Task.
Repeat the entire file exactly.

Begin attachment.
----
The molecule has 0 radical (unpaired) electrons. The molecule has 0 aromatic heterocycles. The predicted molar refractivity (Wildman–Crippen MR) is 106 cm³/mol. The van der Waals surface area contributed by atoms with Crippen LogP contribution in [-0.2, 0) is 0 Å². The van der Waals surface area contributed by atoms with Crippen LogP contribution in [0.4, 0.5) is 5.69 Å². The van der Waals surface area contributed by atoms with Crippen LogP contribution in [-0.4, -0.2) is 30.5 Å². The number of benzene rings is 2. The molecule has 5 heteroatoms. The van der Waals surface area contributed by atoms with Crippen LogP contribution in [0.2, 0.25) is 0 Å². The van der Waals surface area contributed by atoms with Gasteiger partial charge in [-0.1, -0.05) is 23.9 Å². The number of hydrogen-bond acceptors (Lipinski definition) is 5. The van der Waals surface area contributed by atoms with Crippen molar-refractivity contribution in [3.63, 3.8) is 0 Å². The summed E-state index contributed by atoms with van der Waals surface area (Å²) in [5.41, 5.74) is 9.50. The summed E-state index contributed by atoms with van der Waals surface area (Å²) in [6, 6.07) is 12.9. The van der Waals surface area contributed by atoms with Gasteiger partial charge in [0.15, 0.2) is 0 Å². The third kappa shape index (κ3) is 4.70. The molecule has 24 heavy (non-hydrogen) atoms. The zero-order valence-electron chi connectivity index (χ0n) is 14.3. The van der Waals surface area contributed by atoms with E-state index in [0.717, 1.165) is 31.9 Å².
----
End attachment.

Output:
The molecule has 0 radical (unpaired) electrons. The molecule has 0 aromatic heterocycles. The predicted molar refractivity (Wildman–Crippen MR) is 106 cm³/mol. The van der Waals surface area contributed by atoms with Crippen LogP contribution in [-0.2, 0) is 0 Å². The van der Waals surface area contributed by atoms with Crippen LogP contribution in [0.4, 0.5) is 5.69 Å². The van der Waals surface area contributed by atoms with Crippen LogP contribution in [-0.4, -0.2) is 30.5 Å². The number of benzene rings is 2. The molecule has 5 heteroatoms. The van der Waals surface area contributed by atoms with Crippen LogP contribution in [0.2, 0.25) is 0 Å². The van der Waals surface area contributed by atoms with Gasteiger partial charge in [-0.1, -0.05) is 23.9 Å². The number of hydrogen-bond acceptors (Lipinski definition) is 5. The van der Waals surface area contributed by atoms with Crippen molar-refractivity contribution in [3.63, 3.8) is 0 Å². The summed E-state index contributed by atoms with van der Waals surface area (Å²) in [5.41, 5.74) is 9.50. The summed E-state index contributed by atoms with van der Waals surface area (Å²) in [6, 6.07) is 12.9. The van der Waals surface area contributed by atoms with Gasteiger partial charge in [0.15, 0.2) is 0 Å². The third kappa shape index (κ3) is 4.70. The molecule has 24 heavy (non-hydrogen) atoms. The zero-order valence-electron chi connectivity index (χ0n) is 14.3. The van der Waals surface area contributed by atoms with E-state index in [0.717, 1.165) is 31.9 Å².